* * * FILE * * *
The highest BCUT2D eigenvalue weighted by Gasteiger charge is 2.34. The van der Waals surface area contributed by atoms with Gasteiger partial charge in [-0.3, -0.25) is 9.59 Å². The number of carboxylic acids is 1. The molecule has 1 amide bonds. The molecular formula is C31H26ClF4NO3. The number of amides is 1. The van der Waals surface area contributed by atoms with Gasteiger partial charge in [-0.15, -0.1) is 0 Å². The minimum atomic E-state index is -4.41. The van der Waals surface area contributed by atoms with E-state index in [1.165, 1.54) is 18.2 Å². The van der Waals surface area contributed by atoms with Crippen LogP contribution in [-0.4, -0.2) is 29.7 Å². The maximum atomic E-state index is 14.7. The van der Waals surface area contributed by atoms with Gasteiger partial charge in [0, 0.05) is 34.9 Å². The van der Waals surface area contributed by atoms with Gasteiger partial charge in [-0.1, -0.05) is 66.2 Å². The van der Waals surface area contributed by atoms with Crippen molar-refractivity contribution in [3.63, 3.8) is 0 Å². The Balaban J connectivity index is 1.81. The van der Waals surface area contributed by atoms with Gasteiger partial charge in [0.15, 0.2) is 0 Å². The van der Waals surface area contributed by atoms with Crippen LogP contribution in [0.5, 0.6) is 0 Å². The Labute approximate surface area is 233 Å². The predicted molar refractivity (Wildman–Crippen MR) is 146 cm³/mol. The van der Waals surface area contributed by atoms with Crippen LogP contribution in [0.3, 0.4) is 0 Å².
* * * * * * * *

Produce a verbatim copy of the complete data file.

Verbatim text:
The highest BCUT2D eigenvalue weighted by Gasteiger charge is 2.34. The van der Waals surface area contributed by atoms with Gasteiger partial charge in [-0.3, -0.25) is 9.59 Å². The number of carboxylic acids is 1. The molecule has 1 amide bonds. The molecular formula is C31H26ClF4NO3. The number of amides is 1. The van der Waals surface area contributed by atoms with Gasteiger partial charge in [-0.15, -0.1) is 0 Å². The minimum atomic E-state index is -4.41. The van der Waals surface area contributed by atoms with E-state index in [1.165, 1.54) is 18.2 Å². The van der Waals surface area contributed by atoms with Crippen LogP contribution in [-0.4, -0.2) is 29.7 Å². The maximum atomic E-state index is 14.7. The van der Waals surface area contributed by atoms with Gasteiger partial charge in [0, 0.05) is 34.9 Å². The van der Waals surface area contributed by atoms with Gasteiger partial charge in [-0.1, -0.05) is 66.2 Å². The van der Waals surface area contributed by atoms with Crippen molar-refractivity contribution in [3.63, 3.8) is 0 Å². The Balaban J connectivity index is 1.81. The van der Waals surface area contributed by atoms with Gasteiger partial charge in [0.15, 0.2) is 0 Å². The van der Waals surface area contributed by atoms with Crippen LogP contribution in [0.5, 0.6) is 0 Å². The Labute approximate surface area is 233 Å². The predicted molar refractivity (Wildman–Crippen MR) is 146 cm³/mol. The van der Waals surface area contributed by atoms with Crippen LogP contribution in [0.3, 0.4) is 0 Å².